The stills must flow! Earlier this morning, Vanity Fair shared the first look at Timothée Chalamet in Denis Villeneuve’s Dune, as baby chosen one TM Paul Atreides as he begins his journey from his home planet of Caladan to the sand planet of
Tatooine Arrakis, also known as the titular Dune.
Chalamet also spoke to the publication about signing on to Dune and why the character was so appealing for him:
The immediately appealing thing about Paul was the fact that in a story of such detail and scale and world-building, the protagonist is on an anti-hero’s-journey of sorts. He thinks he’s going to be sort of a young general studying his father and his leadership of a fighting force before he comes of age, hopefully a decade later, or something like that.
And yet, things go so very, very different from what he imagined. The privileged child from a warm household but a cold, dreary planet, the character of Paul is one of science fiction’s most iconic children. Born to Duke Leto and Lady Jessica Atreides (Oscar Isaac and Rebecca Ferguson) the House of Atreides (their name a reference to the cursed Greek family of a similar name), he finds their long-standing rivalry with House Harkonnen deepens when Leto gets control of Arrakis.
The desert planet is one of the most valuable in the universe because it produces Melange, also called spice. Spice is the most essential and valuable commodity in the universe because it helps to make safe interstellar travel and also extends life.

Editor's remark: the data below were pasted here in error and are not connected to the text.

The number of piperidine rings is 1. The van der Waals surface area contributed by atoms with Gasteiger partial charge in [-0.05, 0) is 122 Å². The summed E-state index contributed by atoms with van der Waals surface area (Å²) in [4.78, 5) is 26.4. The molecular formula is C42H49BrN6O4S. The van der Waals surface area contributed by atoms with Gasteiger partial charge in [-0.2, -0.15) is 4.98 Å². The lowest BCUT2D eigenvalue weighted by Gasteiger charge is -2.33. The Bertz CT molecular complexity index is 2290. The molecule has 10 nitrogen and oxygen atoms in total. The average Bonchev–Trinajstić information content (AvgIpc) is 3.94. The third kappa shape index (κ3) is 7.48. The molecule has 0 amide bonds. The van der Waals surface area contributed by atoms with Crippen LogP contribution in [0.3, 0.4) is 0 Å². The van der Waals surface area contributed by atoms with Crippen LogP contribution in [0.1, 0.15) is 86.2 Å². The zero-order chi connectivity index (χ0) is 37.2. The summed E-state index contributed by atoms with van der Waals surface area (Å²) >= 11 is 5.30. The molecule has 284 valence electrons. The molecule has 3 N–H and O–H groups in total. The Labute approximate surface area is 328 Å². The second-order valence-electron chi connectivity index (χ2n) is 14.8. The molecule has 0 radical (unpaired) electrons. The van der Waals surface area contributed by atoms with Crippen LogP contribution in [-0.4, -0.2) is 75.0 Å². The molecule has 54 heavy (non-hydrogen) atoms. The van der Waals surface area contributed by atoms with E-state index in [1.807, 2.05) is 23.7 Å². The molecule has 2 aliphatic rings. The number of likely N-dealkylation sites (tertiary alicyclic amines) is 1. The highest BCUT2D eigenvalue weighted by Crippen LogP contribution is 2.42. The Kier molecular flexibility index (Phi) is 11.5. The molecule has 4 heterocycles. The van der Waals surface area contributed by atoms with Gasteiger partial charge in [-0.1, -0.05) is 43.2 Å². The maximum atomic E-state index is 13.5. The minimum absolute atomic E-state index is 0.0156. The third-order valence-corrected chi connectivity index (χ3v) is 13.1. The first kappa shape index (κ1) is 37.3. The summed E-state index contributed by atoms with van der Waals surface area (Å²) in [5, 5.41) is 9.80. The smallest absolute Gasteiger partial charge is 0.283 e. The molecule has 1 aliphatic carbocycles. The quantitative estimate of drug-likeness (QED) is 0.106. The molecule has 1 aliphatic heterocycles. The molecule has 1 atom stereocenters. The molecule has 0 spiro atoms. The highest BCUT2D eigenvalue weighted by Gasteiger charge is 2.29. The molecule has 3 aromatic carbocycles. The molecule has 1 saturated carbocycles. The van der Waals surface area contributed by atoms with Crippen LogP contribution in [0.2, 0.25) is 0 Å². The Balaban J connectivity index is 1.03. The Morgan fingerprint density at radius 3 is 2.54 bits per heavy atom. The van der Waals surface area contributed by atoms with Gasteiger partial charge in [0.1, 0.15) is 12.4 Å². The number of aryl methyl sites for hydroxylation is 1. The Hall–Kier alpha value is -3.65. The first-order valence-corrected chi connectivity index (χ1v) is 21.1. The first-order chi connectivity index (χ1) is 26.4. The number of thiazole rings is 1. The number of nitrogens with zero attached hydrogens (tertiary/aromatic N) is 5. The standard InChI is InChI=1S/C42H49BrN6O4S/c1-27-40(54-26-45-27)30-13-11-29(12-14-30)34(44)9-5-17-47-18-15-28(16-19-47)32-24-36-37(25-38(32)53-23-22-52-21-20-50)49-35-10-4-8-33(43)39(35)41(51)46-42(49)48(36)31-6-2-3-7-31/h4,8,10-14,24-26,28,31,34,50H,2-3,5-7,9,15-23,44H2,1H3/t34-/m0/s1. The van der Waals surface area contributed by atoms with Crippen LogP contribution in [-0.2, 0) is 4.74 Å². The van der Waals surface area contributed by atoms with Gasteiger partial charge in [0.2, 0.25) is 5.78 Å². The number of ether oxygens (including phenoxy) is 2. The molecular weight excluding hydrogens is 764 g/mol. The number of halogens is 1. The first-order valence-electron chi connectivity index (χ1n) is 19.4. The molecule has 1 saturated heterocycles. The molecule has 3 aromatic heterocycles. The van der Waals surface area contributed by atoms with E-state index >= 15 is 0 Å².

Paul was meant to be born a girl, as a daughter from the Atreides bloodline was a crucial part of the Bene Gesserit breeding program to eventually produce a super-being that was known as the Kwisatz Haderach, the messiah. Jessica, out of love for Leto, decided to give him a male heir in Paul. Paul is therefore born out of love, but with the shadow of a huge destiny over him.
Is he a messiah or a different kind of hero all together?
As a fan of the first book and the world that author Frank Herbert created in it, I’m so looking forward to seeing this movie. Dune is hard to adapt because there’s just so much inside of one book, and pulling it all off requires a big special effects budget. I think it’s the kind of book that needs a clear vision and money behind it, which looks like we may actually get it with Villeneuve’s vision.
Dune is still set to open on December 18 at this point, despite the coronavirus outbreak. “Dune was made by people from all over the world. Many of these people are like family to me, and they’re very much in my thoughts,” Villeneuve said. “I’m so proud to showcase their hard work. I look forward to a time when we can all get together again as Dune was made to be seen on the big screen.”
Vanity Fair says they’ll have another piece about the upcoming film tomorrow, which will explore how Villeneuve brought this book, with some very messy adaptation, to life with an A-list cast and a budget that may finally make you believe that the spice must flow.
(via io9, image: Warner Bros.)
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